Description: The decision whether to take additional remedial action (removal of soil) from regions contaminated by uranium mill tailings involves collecting 20 plugs of soil from each 10-m by 10-m plot in the region and analyzing a 500-g portion of the mixed soil for /sup 226/Ra. A soil sampling study was conducted in the windblown mill-tailings flood plain area at Shiprock, New Mexico, to evaluate whether reducing the number of soil plugs to 9 would have any appreciable impact on remedial-action decisions. The results of the Shiprock study are described and used in this paper to develop a simple model of the standard deviation of /sup 226/Ra measurements on composite samples formed from 21 or fewer plugs. This model is used to predict as a function of the number of soil plugs per composite, the percent accuracy with which the mean /sup 226/Ra concentration in surface soil can be estimated, and the probability of making incorrect remedial action decisions on the basis of statistical tests. 8 refs., 15 figs., 9 tabs.
Date: July 1, 1987
Creator: Gilbert, R.O.; Baker, K.R.; Nelson, R.A.; Miller, R.H. & Miller, M.L.
Partner: UNT Libraries Government Documents Department

Reservoir engineering studies of the Gladys McCall geopressured-geothermal resource. Final report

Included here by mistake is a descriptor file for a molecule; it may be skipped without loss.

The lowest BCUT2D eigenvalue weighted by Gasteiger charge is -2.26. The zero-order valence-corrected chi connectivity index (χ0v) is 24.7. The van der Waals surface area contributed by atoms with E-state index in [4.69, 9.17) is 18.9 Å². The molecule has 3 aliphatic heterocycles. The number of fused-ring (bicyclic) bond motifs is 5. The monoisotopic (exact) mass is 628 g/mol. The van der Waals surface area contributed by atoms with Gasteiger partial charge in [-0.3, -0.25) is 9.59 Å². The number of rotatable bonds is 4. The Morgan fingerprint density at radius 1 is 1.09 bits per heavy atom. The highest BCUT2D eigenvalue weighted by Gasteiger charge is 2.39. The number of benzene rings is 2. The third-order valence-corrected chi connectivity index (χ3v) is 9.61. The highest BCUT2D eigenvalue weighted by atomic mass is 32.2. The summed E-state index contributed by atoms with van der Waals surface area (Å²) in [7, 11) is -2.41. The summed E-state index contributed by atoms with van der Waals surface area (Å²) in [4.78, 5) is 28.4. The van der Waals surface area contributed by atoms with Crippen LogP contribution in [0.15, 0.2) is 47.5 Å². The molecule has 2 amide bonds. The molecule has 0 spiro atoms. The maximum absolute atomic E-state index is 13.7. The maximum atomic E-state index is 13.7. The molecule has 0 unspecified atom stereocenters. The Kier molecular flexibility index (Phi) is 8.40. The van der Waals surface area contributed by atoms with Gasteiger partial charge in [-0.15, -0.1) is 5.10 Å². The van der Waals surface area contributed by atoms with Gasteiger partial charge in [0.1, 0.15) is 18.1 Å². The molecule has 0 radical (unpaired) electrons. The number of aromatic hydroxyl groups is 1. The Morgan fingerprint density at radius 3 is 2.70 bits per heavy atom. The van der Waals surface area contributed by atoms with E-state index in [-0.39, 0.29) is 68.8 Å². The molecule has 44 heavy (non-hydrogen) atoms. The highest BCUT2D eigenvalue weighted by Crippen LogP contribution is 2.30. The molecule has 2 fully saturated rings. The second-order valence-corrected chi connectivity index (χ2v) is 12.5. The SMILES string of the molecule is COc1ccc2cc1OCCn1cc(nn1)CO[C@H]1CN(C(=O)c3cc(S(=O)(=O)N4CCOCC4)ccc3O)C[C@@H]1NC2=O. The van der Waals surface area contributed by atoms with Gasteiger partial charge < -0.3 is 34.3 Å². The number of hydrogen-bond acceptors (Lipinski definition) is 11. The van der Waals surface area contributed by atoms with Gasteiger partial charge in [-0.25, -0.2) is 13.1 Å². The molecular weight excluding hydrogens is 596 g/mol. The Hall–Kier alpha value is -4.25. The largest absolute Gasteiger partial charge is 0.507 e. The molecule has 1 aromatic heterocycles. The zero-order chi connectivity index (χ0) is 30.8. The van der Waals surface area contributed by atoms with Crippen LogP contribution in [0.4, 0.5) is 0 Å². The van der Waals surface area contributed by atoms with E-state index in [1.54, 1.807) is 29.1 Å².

Description: Transient pressure analysis techniques have been used to evaluate the performance of the Gladys McCall geopressured-geothermal reservoir. A fault-controlled aquifer influx model has also been developed to account for pressure support observed during both reservoir depletion and recovery phases. The Gladys McCall No. 1 well was drilled and completed in the lower Miocene geopressured sandstones under the US Department of energy geopressured-geothermal research program. The well was shut in october 1987 after producing over 27 MMstb of brine and 676 MMscf gas since October 1983. Eight pressure transient tests were conducted in the well. Analysis of transient pressure data provided a quantitative evaluation of reservoir characteristics, including: (a) formation transmissibility and skin, (b) the size and possible shape of the main producing reservoir, (c) characteristics of the pressure support mechanism. The pressure behavior of 1983 Reservoir Limits Test (RLT) suggested that the Gladys McCall reservoir might have a long narrow shape with the well located off-center. An elongated numerical model developed accordingly was able to reproduce the pressure characteristics show in the test. During both the reservoir production and shut-in periods, pressure buildup tests indicated some degree of external pressure support. Aquifer recharging was believed to be the main source. Based on reservoir material-balance calculations, an aquifer influx model was derived from a conceptual model of water leakage through a partially sealing fault into the reservoir under steady-state conditions. Moreover, a match of the pressure history required that the conductivity of the fault be a function of the pressure difference between the supporting aquifer and the reservoir.